Alumna Launches Medical School Scholarship
When Shobana Sood learned that she’d been awarded the George F. Smith Endowed Scholarship—a merit-based scholarship that allowed her to attend Robert Wood Johnson Medical School tuition-free—she told her mother that, when she could, she would endow a scholarship of her own.
In 2019, three decades after making that vow, Sood—now a dermatologist affiliated with the University of Pennsylvania Health System—created the Asha and Mohinder Sood Endowed Scholarship, merit-based aid awarded annually to a student at the medical school, which is now part of Rutgers.
“That I had this opportunity,” Sood DC’89, RWJMS’93 says, referring to the Smith scholarship, “and that my parents didn’t have to worry about me financially meant so much to me.” She was 7 when she and her family, including her two older sisters, Vandana Sood Nanda and Ranjana Sood, immigrated to the United States from India. From the start, her parents, for whom the scholarship is named, made it clear that the move was to ensure a better future for their daughters.
“My mother gets huge credit for being feminist and propelling us to perform so that we could get equal pay for working,” says Vandana DC’83, RWJMS’87. “She said that we must earn the same in marriage as the man.”
The sisters’ story is, in many ways, the quintessential immigrant story: parents who valued education and told their daughters not to worry about paying for college and graduate school because, says Vandana, “it’s possible in the land of plenty.” It was always clear to the girls that, in Vandana’s words, “there were no limitations,” in terms of both securing an education and building a career. So it’s perhaps no surprise that the sisters all became successful professionals.
What might be surprising is that they all followed virtually the same path to success. Vandana, the eldest, attended Douglass College because it had an excellent reputation and appealed to her feminist inclinations.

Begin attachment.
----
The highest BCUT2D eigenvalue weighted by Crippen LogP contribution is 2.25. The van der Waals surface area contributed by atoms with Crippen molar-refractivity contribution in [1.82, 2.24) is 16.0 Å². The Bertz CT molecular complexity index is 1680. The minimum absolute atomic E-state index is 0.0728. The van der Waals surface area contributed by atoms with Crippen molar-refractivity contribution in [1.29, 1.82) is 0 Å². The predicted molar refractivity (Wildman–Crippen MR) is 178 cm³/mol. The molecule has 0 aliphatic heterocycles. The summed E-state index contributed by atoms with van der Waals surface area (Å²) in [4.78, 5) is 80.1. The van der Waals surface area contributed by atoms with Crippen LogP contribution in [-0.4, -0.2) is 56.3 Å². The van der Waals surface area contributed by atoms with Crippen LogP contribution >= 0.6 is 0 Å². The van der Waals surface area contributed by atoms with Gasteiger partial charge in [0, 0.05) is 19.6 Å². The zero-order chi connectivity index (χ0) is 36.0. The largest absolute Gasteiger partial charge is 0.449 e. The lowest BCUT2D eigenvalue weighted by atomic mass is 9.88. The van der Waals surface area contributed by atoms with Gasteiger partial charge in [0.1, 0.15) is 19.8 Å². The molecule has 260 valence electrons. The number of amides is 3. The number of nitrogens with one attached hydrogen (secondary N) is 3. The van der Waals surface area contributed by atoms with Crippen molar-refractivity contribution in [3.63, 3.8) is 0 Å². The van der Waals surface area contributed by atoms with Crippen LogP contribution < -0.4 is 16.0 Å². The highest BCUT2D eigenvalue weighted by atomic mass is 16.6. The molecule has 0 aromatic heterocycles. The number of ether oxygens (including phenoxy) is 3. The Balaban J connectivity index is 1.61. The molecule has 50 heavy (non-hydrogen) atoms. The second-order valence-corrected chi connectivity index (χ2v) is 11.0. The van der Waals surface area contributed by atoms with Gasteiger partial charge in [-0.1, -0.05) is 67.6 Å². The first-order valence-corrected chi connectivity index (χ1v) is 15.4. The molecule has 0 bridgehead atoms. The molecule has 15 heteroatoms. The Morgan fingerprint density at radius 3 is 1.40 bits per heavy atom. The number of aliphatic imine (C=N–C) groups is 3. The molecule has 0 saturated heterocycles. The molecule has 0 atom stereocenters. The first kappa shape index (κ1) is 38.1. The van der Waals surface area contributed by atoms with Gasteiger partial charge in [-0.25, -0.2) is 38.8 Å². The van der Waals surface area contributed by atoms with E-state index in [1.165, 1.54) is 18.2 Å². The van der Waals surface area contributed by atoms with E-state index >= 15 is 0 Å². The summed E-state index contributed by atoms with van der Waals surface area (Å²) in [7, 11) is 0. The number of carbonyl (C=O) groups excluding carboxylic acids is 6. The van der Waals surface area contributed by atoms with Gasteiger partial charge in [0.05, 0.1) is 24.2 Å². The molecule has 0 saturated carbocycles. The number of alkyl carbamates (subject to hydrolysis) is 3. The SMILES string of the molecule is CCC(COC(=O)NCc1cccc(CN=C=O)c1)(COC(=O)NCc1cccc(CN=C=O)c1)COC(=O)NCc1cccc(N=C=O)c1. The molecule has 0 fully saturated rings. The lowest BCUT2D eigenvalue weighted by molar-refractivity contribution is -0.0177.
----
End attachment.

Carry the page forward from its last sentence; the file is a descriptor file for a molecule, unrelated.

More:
Ranjana DC’85, RWJMS’90 followed two years later, and four years after that, Shobana, too, attended Douglass, also on a full-tuition scholarship. “The amount of nurturing we got there, like Tea with the Dean and other special small-college events, was pivotal in my growth as a young woman,” Shobana says. “Douglass taught us to celebrate being a strong and thinking female at a time when role models were fewer.”
As the family trendsetter, Vandana was the first to attend medical school, the fulfillment of a lifelong dream. “In India,” she says, “women doctors are extremely well accepted and respected, and that was a role I wanted to play in my life.”
Again, Ranjana followed her older sister. “I’d always looked up to Vandana,” she says, “and I figured if she wanted to go into medicine, it must be a good thing.” But she also considered medicine a “rich” career: “not rich in the sense of wealth,” she explains, “but in the sense of being respected and wholesome.”
Shobana was the outlier. “I wanted to be a journalist for a long time—I really loved writing,” she says. But she took Vandana’s advice and signed up for some science classes at Douglass. That sealed things for her. “I did really well and started enjoying it,” she says of her pre-med courses.
She has no regrets. Medicine, she says, “has been the culmination of everything I like to do.” Surgery fulfills her love of working with her hands—when she’s not treating patients, she’s likely sewing or crafting—and she treasures the relationships she’s developed with her patients. That’s true of Ranjana as well, a rheumatologist in Mountain View, California. “I’m a very social person,” she says, “and I enjoy the interactions with my patients, some of whom are my close friends now.”
Vandana, a dermatologist in Charlottesville, Virginia, calls medicine “a purposeful career.” After practicing on the West Coast for 13 years, she moved back East and took some time off, but found herself sinking into depression, so she started working again. “When I put my white coat on again and went to see my first patient,” she says, “I felt like I was going to see my first patient ever, and I felt life begin.”
An epiphany followed. “We go around as doctors thinking that we’re helping people,” she says. “But I realized then how much my doctoring and my patients were helping me—I was getting rewarded every day.” Thanks to Shobana’s endowment, those rewards will now accrue to aspiring medical students for years to come.